Coarse hardwood sawdust is better than pine or other softwood sawdust as a base. Cork waste also makes an excellent base.

  2. #2
    Registered User Sherryh's Avatar
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    What a great idea. I don't know anyone with a fireplace... but if I did that would be the gift I'd give them!

  3. #3
    Registered User Mom23boys's Avatar
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    Me either Sherry, but that is a great idea! Thanks Lori.

  4. #4
    Registered User mrscornbread's Avatar
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    Me, Me, Me, I do , I do, cant wait to try these on Christmas Eve...Thanks Captain! I LOVE these.

  5. #5
    Registered User dolphin's Avatar
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    Makes me wish I had a fireplace.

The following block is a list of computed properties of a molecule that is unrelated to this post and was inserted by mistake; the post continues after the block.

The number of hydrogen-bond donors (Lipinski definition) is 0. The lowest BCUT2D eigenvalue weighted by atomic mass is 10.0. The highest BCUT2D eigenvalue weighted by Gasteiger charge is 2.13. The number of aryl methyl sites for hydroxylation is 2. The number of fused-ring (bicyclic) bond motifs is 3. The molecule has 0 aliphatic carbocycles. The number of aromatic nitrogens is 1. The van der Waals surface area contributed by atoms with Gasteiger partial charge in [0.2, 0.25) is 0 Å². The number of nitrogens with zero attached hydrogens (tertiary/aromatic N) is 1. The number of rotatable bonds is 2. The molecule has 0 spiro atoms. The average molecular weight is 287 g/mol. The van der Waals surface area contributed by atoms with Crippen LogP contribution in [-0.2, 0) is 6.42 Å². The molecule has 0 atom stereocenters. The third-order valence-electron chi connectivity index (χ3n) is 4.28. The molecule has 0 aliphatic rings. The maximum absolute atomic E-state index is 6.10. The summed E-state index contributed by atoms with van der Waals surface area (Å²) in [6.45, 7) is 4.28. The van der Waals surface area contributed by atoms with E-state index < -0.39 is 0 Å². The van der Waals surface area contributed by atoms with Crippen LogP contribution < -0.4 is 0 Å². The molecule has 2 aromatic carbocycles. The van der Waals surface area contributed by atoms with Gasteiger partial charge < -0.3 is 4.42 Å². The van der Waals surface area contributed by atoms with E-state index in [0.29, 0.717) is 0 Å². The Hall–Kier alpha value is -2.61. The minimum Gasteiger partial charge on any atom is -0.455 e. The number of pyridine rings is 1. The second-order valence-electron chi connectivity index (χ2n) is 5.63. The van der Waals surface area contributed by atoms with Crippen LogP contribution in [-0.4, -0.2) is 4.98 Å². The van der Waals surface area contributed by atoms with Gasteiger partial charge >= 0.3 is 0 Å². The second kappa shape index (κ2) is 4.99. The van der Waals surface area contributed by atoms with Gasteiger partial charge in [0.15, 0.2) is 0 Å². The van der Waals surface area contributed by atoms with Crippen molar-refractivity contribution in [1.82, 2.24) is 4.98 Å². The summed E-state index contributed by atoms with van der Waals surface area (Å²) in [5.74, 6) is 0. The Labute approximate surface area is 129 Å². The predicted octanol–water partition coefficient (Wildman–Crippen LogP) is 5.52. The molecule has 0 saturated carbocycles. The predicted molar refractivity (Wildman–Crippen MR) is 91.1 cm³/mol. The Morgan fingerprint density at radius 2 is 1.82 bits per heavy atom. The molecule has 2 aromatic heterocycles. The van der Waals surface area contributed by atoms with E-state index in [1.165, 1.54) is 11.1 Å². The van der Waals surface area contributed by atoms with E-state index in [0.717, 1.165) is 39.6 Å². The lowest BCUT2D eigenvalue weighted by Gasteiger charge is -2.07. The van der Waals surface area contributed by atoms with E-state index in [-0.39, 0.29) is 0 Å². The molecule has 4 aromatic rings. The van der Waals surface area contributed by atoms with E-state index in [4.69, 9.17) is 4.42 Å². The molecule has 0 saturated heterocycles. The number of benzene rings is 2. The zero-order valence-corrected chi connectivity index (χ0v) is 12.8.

"Success on any major scale requires you to accept responsibity."



    The Resident Queen Of Clutter!!!

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    Registered User heaven's Avatar
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    I would love a fire ring, box anything to do this stuff with. LOL

  7. #7
    Registered User PrairieRose's Avatar
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    Great ideas Lori. I hope I get around to doing some of these before Christmas.

  8. #8
    KimBob
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    Great idea Lori! For the first time since we've lived in FL, I have a fireplace in my 'new' house!

  9. #9

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    These sound great!